As creations of the omniscient God, are we in a position to tell Him how to create anything? For example, should we tell God that creation would be better if He only did X, Y, and Z better? Are our limited intellects capable of understanding creation better than the omniscient Creator? Obviously, if God exists, which I strongly contend that He does, God’s knowledge is infinite, and He created a world that will lead the greatest amount of people to Him freely. In many instances, God reveals Himself through tragedy and hardship. That is very hard for many adults to understand, let alone children. Still, sometimes difficult conversations must be laden with deep mystery. The evil that is permitted to take place shouldn’t overpower our trust in the God that permitted it. We must realize that God loves justice, and ultimate justice lies within the confines of His judgment, not ours. With this trust, we can rest assured that the evils of this world will not outlive our souls.
Why Doesn’t God Stop Evil? – Objection Two
For the visually inclined, the videos below provide excellent insights on this matter:
Much of my response to objection one will apply to objection two. However, I would like to expand on my answer.
As I outlined in the moral argument, if there are is an objective moral law, then there is an objective moral lawgiver (i.e., God.) So, what is objectively wrong with chaos and evil in this world if God doesn’t exist? Since no transcendent source of objective morality would exist, chaos and evil would be morally indistinguishable from virtue and love. Those who make the ‘problem of evil‘ argument against God borrow from God to argue against Him. Meaning, they use the self-evidently true realization of objective morality and judge God as being evil because He permitted X, Y, and Z to happen.
As I explained in response to the first objection, God permits natural and moral evil to occur. However, as creations of God, we cannot know what those reasons might be because of our vastly limited knowledge. So, to judge God as malevolent using God’s own objective standard of morality within our tiny window of knowledge is quite presumptuous. Not only is it presumptuous, but it’s also entirely without basis.
To unpack what I mean when I say, “without basis,” I’ll provide an admittedly imperfect analogy that attempts to demonstrate the baselessness of this moral objection to God’s existence. Let’s pretend driver A runs a red light, striking and killing driver B. Driver C witnesses the accident and is emotionally traumatized by the accident. But, instead of driver C blaming driver A’s negligence, driver C confusingly blames the objective laws that govern motor travel. Driver C goes further to reject that since motor vehicle accidents happen, the governing body that writes the rules and regulations for road safety doesn’t exist because people occasionally die while driving on the roadway. Driver C represents so many people who reject God because of the existence of bad things happening in reality. As this analogy demonstrated, blaming the moral lawgiver (or those who write the traffic laws in the analogy) when you experience tragedy, hardship, and misery is misplaced. The blame lies with those who break the moral law, not at the feet of the moral lawgiver.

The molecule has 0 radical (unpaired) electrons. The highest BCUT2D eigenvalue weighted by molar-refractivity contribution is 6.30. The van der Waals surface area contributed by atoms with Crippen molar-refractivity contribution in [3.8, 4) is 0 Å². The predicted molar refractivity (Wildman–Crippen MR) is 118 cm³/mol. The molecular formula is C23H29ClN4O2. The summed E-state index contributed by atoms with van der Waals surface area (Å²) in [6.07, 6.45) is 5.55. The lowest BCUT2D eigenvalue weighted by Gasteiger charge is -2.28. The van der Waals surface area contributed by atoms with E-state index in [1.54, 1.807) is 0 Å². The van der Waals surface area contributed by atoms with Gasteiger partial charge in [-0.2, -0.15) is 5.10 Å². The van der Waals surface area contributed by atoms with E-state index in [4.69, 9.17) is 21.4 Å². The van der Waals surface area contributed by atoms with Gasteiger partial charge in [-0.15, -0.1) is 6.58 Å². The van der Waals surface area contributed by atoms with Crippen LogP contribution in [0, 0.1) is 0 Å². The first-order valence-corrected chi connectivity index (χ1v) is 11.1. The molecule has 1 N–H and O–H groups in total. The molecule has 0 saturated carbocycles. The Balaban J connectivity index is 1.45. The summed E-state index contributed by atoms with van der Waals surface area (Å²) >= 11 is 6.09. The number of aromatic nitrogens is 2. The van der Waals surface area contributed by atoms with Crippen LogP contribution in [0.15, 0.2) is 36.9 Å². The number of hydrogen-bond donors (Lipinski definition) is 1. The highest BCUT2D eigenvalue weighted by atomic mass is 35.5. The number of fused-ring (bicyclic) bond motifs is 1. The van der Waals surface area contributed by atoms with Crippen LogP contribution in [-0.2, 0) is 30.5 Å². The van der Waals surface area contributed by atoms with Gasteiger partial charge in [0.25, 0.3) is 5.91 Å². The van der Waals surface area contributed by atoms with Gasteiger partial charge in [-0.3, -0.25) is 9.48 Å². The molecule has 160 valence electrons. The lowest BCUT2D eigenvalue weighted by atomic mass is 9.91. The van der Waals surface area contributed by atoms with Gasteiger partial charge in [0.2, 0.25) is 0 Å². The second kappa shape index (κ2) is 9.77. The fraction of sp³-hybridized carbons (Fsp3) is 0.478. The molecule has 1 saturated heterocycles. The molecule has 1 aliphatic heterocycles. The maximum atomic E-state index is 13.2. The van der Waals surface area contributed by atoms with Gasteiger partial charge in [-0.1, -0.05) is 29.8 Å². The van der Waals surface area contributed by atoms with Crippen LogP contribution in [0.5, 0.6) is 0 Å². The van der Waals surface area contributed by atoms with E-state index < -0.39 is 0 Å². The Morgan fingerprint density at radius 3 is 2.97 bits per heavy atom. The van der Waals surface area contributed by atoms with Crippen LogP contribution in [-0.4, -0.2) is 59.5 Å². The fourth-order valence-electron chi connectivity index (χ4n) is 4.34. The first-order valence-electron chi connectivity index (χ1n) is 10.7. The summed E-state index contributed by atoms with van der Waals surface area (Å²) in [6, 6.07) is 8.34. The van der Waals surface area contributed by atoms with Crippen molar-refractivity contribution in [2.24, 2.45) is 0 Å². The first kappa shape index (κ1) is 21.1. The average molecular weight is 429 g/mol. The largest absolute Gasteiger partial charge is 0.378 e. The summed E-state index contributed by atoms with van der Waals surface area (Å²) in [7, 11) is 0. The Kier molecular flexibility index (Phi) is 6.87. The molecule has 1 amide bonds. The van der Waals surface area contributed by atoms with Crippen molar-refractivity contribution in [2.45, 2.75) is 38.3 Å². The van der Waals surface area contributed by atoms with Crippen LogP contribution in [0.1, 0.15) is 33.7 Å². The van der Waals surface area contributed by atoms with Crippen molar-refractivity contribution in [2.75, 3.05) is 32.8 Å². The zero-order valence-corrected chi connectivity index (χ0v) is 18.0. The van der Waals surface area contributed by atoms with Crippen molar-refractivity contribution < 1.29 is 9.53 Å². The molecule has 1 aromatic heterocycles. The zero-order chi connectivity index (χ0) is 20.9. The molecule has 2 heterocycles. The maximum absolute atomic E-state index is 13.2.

As I’ve mentioned in the introduction, this is the hardest objection to emotionally overcome while being one of the simplest to intellectually refute. Nevertheless, I’ve easily shown that the existence of natural and moral evil doesn’t refute God’s existence. Yet, why does this objection continue to plague humanity as one of its most persuasive arguments against God’s existence? Intense emotion, especially when linked to personal tragedy, can easily prevent someone from seeing and assessing the facts clearly.
From the standpoint of a Christian apologist, I’m inclined to look at these questions intellectually when sometimes they’re better addressed pastorly. So, for example, a good pastor may be better at handling the emotional hangups someone is experiencing concerning the problem of evil. But, on the other hand, a good apologist is likely better suited at handling the intellectual objections of the problem of evil.
That’s what makes this objection unique. There isn’t a one-size-fits-all approach to dealing with it. Both of my friends span the spectrum of emotional to intellectual. Ultimately, the heart and the brain need to be on the same page. Sometimes, the heart can’t change until the brain does, and vice versa. Especially concerning a very emotionally driven objection like this, the heart sometimes needs to heal before the mind is willing to process the possibility of a good God.
To my skeptical personal friends and readers I’ve never met, Jesus took human form and suffered incomprehensible earthly injustice to save our souls. If anyone can relate to our suffering, it’s Christ. Christ’s death was the most emotionally-wrenching death anyone has ever experienced. Not simply because He experienced excessive barbarity and torture, but because Christ was sinless and voluntarily sacrificed Himself for us. Open your heart and mind to God because nobody can relate with you in your suffering better than He.